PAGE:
In conclusion, it seems that digital policy activism may be based on too much reliance on the broad impact of regulation and too little focus on business models, innovation policy, and investment. Regulation is only one part of the required policy measures; the other part is still incomplete. The answer to the question posed in the title of Chapter 3, “The more, the better” has always been controversial.[6] Without doubt, targeted regulation in certain areas, such as AI, is necessary to prevent harm to society and individuals. Overall, based on our analysis and experience, we believe that coherent and clear policies, combined with anticipatory and flexible regulation and the avoidance of prescriptive micro-regulation, should be core elements of a future regulatory policy. It should be remembered that while it is good to have a strong referee on the field, it is not the referee who makes the game, it is the strength of the players and how they work together that matters most to win the game.


6.    Acknowledgments

This article could not have been written in its present form without the exchange with experts from the regulatory community and the academic community as well as specialists from the Brown-Bag-Lunch (BBL Group). I am very grateful to all those who contributed to the creation of this article and who inspired my thinking.

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7.    Explanatory Endnotes

[1] eID is a set of services provided by the European Commission to enable the mutual recognition of national electronic identification schemes (eID) across borders. It allows European citizens to use their national eID’s when accessing online services from other European countries.

[2] See also

[3] Maximilian Mayer and Yen-Chi Lu (2022): Digital Autonomy? Measuring the Global Digital Dependence Structure. Bonn. Center for Advanced Security, Strategic and Integration Studies.


[5] see also

[6] Ibid., Chapter 1.

[i] Regulatory governance: The question of whether telecommunications regulation could not be institutionally combined with other policy areas to exploit substantive or financial synergies has repeatedly arisen in connection with public governance issues. In the past, there have been various approaches to this, such as the multisector regulator (the German Federal Network Agency BNetzA is a prominent example), or the widely used combination of telecom regulation with (electronic) media regulation. Experience shows that these approaches are outdated and only functional to a limited extent, since there is obviously no common denominator between these sectors due to different regulatory objectives and, moreover, the expected synergy gains could not be realized.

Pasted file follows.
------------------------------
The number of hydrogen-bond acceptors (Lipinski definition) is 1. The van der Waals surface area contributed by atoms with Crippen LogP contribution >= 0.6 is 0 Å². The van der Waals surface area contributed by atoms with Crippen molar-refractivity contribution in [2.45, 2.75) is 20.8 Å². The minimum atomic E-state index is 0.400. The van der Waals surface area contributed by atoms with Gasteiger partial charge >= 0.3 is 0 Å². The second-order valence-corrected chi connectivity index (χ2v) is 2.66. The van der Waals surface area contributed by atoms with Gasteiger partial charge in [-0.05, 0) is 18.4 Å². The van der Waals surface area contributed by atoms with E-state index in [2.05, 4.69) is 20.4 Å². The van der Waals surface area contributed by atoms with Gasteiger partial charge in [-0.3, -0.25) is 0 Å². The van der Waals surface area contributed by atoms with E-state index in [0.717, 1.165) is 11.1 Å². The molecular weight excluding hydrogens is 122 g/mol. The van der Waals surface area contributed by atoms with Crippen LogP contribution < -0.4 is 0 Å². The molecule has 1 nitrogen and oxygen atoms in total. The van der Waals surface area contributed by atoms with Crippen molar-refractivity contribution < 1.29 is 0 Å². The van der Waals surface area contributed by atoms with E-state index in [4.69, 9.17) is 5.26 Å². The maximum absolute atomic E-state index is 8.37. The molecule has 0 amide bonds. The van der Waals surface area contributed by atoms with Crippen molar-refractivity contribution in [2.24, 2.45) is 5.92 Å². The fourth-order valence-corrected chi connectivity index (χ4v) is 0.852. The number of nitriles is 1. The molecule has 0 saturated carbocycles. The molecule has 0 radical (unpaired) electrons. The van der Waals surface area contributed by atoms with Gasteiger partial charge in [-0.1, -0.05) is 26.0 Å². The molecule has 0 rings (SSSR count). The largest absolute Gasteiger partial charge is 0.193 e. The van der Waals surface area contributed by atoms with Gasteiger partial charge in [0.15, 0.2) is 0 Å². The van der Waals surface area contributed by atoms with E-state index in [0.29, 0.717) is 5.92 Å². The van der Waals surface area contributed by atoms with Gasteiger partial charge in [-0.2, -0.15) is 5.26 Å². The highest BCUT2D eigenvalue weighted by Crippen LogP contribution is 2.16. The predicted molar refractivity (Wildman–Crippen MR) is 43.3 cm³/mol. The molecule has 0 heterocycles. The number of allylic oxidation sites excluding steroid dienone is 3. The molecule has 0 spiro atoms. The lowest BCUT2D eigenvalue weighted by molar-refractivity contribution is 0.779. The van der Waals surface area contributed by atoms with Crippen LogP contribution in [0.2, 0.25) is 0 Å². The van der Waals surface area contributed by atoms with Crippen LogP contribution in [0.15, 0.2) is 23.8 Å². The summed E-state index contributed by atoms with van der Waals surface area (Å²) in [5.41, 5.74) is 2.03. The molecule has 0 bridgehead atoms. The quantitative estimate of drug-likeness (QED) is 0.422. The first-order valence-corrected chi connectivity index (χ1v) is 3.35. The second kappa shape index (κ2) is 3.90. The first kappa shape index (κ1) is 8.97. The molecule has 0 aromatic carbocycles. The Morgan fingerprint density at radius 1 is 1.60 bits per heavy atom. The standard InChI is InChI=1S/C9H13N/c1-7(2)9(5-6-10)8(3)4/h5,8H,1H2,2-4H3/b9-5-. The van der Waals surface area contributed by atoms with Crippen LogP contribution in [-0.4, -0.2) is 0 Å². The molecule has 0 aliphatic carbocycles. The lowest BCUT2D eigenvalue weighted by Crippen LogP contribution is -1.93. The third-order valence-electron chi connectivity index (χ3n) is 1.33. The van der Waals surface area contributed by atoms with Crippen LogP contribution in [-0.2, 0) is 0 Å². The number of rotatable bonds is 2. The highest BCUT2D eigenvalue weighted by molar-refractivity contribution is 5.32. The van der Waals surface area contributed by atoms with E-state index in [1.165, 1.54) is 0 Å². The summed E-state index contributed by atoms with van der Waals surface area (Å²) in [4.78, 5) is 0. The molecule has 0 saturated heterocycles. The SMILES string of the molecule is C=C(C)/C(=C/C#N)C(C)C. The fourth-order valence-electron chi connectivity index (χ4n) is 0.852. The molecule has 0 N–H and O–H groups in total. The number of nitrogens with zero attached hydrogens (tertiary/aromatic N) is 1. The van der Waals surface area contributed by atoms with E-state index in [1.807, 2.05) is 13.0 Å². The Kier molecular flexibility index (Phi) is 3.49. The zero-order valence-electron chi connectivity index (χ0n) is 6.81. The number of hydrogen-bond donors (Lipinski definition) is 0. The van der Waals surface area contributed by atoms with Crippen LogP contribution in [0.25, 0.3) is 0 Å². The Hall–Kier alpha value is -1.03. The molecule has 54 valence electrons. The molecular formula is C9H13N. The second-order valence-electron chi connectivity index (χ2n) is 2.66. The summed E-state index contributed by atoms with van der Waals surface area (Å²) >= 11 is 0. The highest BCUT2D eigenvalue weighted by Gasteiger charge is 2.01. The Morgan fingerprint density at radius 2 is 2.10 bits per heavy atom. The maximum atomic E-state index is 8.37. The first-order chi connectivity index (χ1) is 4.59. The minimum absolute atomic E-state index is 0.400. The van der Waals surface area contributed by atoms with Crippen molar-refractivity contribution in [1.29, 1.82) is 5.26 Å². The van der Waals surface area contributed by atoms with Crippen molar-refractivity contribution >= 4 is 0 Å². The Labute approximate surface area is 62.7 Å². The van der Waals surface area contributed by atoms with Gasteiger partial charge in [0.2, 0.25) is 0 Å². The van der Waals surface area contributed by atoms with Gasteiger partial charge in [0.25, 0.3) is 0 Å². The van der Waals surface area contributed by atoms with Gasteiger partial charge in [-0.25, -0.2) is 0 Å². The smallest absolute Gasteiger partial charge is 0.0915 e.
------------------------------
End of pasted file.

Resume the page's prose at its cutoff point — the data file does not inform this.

[ii]Smart” refers to an agile form of organization in which project teams come together to find an adequate solution, depending on the complexity of the problem and whether the path to the solution is known. The “Stacey Matrix” (below) describes this approach in more detail. The opposite of “smart” would be a static, traditional form of organization dealing with the different aspects of ICT policy in vertical silos such as infrastructure, services, applications, etc.

The key point here is that the fast pace of technological development requires agile action and the teams of experts working on these issues are moving between the middle (“Complex”) to the top right (“Chaotic”) of the Stacey Matrix and therefore need to be organized and managed accordingly.

[iii] In a different context (collaborative ecosystems and cloud applications) authors of a recent article claim, “Our research suggests that competition policy, innovation policy, and industrial policy should be seen as complementary, particularly for supporting today’s collaborative ecosystems.”